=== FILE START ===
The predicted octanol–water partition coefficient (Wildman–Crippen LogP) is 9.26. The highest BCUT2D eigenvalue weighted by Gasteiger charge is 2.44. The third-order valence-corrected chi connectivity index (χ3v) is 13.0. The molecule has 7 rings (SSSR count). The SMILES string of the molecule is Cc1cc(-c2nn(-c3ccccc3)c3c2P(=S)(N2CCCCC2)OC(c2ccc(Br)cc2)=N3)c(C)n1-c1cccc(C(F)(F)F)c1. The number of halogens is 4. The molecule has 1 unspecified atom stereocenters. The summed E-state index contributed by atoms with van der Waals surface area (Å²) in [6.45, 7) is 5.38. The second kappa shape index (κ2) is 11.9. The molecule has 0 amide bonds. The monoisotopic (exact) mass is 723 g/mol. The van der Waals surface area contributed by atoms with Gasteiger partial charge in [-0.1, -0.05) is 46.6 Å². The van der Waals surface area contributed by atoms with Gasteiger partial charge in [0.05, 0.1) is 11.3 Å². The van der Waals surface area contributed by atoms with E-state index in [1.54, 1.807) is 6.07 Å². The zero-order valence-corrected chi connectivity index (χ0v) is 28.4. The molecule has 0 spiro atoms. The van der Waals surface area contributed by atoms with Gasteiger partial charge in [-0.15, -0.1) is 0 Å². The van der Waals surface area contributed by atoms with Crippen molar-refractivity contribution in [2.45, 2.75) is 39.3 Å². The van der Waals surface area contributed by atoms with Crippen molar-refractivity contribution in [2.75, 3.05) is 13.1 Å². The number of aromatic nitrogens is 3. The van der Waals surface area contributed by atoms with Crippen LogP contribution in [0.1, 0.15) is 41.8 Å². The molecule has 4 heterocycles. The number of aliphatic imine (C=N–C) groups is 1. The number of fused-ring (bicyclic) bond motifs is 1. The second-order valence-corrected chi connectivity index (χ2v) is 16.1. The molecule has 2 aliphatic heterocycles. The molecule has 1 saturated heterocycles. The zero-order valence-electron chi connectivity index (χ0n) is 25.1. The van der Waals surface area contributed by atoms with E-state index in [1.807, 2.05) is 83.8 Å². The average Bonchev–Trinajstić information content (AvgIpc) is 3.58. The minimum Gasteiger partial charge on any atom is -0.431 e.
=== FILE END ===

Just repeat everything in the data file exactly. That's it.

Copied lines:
The predicted octanol–water partition coefficient (Wildman–Crippen LogP) is 9.26. The highest BCUT2D eigenvalue weighted by Gasteiger charge is 2.44. The third-order valence-corrected chi connectivity index (χ3v) is 13.0. The molecule has 7 rings (SSSR count). The SMILES string of the molecule is Cc1cc(-c2nn(-c3ccccc3)c3c2P(=S)(N2CCCCC2)OC(c2ccc(Br)cc2)=N3)c(C)n1-c1cccc(C(F)(F)F)c1. The number of halogens is 4. The molecule has 1 unspecified atom stereocenters. The summed E-state index contributed by atoms with van der Waals surface area (Å²) in [6.45, 7) is 5.38. The second kappa shape index (κ2) is 11.9. The molecule has 0 amide bonds. The monoisotopic (exact) mass is 723 g/mol. The van der Waals surface area contributed by atoms with Gasteiger partial charge in [-0.1, -0.05) is 46.6 Å². The van der Waals surface area contributed by atoms with Gasteiger partial charge in [0.05, 0.1) is 11.3 Å². The van der Waals surface area contributed by atoms with E-state index in [1.54, 1.807) is 6.07 Å². The zero-order valence-corrected chi connectivity index (χ0v) is 28.4. The molecule has 0 spiro atoms. The van der Waals surface area contributed by atoms with Gasteiger partial charge in [-0.15, -0.1) is 0 Å². The van der Waals surface area contributed by atoms with Crippen molar-refractivity contribution in [2.45, 2.75) is 39.3 Å². The van der Waals surface area contributed by atoms with Crippen molar-refractivity contribution in [2.75, 3.05) is 13.1 Å². The number of aromatic nitrogens is 3. The van der Waals surface area contributed by atoms with Crippen LogP contribution in [0.1, 0.15) is 41.8 Å². The molecule has 4 heterocycles. The number of aliphatic imine (C=N–C) groups is 1. The number of fused-ring (bicyclic) bond motifs is 1. The second-order valence-corrected chi connectivity index (χ2v) is 16.1. The molecule has 2 aliphatic heterocycles. The molecule has 1 saturated heterocycles. The zero-order valence-electron chi connectivity index (χ0n) is 25.1. The van der Waals surface area contributed by atoms with E-state index in [1.807, 2.05) is 83.8 Å². The average Bonchev–Trinajstić information content (AvgIpc) is 3.58. The minimum Gasteiger partial charge on any atom is -0.431 e.